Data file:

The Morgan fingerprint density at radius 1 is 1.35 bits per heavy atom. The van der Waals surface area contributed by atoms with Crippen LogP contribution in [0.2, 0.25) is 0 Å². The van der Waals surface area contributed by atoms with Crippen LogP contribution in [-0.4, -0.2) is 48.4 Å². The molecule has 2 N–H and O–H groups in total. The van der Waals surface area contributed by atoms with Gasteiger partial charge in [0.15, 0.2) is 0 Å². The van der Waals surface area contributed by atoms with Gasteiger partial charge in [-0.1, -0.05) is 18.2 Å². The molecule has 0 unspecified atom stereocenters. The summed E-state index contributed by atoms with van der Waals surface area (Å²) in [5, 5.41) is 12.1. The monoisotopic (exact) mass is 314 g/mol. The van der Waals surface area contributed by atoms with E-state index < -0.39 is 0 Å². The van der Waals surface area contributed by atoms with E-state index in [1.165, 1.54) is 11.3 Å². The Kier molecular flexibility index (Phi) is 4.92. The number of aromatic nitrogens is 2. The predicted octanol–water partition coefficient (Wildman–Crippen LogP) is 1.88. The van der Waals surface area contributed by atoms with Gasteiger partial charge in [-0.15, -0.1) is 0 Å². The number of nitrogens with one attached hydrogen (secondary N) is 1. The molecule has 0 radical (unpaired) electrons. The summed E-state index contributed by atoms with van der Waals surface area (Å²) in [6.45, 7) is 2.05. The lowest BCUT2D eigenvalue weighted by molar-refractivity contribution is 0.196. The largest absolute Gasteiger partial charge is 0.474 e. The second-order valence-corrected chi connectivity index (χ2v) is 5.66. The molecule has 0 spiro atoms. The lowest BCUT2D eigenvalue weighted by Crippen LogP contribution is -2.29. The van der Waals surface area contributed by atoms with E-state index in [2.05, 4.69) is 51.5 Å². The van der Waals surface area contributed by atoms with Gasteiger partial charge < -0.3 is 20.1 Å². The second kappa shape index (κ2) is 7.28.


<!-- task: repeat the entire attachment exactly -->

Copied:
The Morgan fingerprint density at radius 1 is 1.35 bits per heavy atom. The van der Waals surface area contributed by atoms with Crippen LogP contribution in [0.2, 0.25) is 0 Å². The van der Waals surface area contributed by atoms with Crippen LogP contribution in [-0.4, -0.2) is 48.4 Å². The molecule has 2 N–H and O–H groups in total. The van der Waals surface area contributed by atoms with Gasteiger partial charge in [0.15, 0.2) is 0 Å². The van der Waals surface area contributed by atoms with Gasteiger partial charge in [-0.1, -0.05) is 18.2 Å². The molecule has 0 unspecified atom stereocenters. The summed E-state index contributed by atoms with van der Waals surface area (Å²) in [5, 5.41) is 12.1. The monoisotopic (exact) mass is 314 g/mol. The van der Waals surface area contributed by atoms with E-state index < -0.39 is 0 Å². The van der Waals surface area contributed by atoms with E-state index in [1.165, 1.54) is 11.3 Å². The Kier molecular flexibility index (Phi) is 4.92. The number of aromatic nitrogens is 2. The predicted octanol–water partition coefficient (Wildman–Crippen LogP) is 1.88. The van der Waals surface area contributed by atoms with Gasteiger partial charge in [-0.15, -0.1) is 0 Å². The number of nitrogens with one attached hydrogen (secondary N) is 1. The molecule has 0 radical (unpaired) electrons. The summed E-state index contributed by atoms with van der Waals surface area (Å²) in [6.45, 7) is 2.05. The lowest BCUT2D eigenvalue weighted by molar-refractivity contribution is 0.196. The largest absolute Gasteiger partial charge is 0.474 e. The second-order valence-corrected chi connectivity index (χ2v) is 5.66. The molecule has 0 spiro atoms. The lowest BCUT2D eigenvalue weighted by Crippen LogP contribution is -2.29. The van der Waals surface area contributed by atoms with E-state index in [2.05, 4.69) is 51.5 Å². The van der Waals surface area contributed by atoms with Gasteiger partial charge < -0.3 is 20.1 Å². The second kappa shape index (κ2) is 7.28.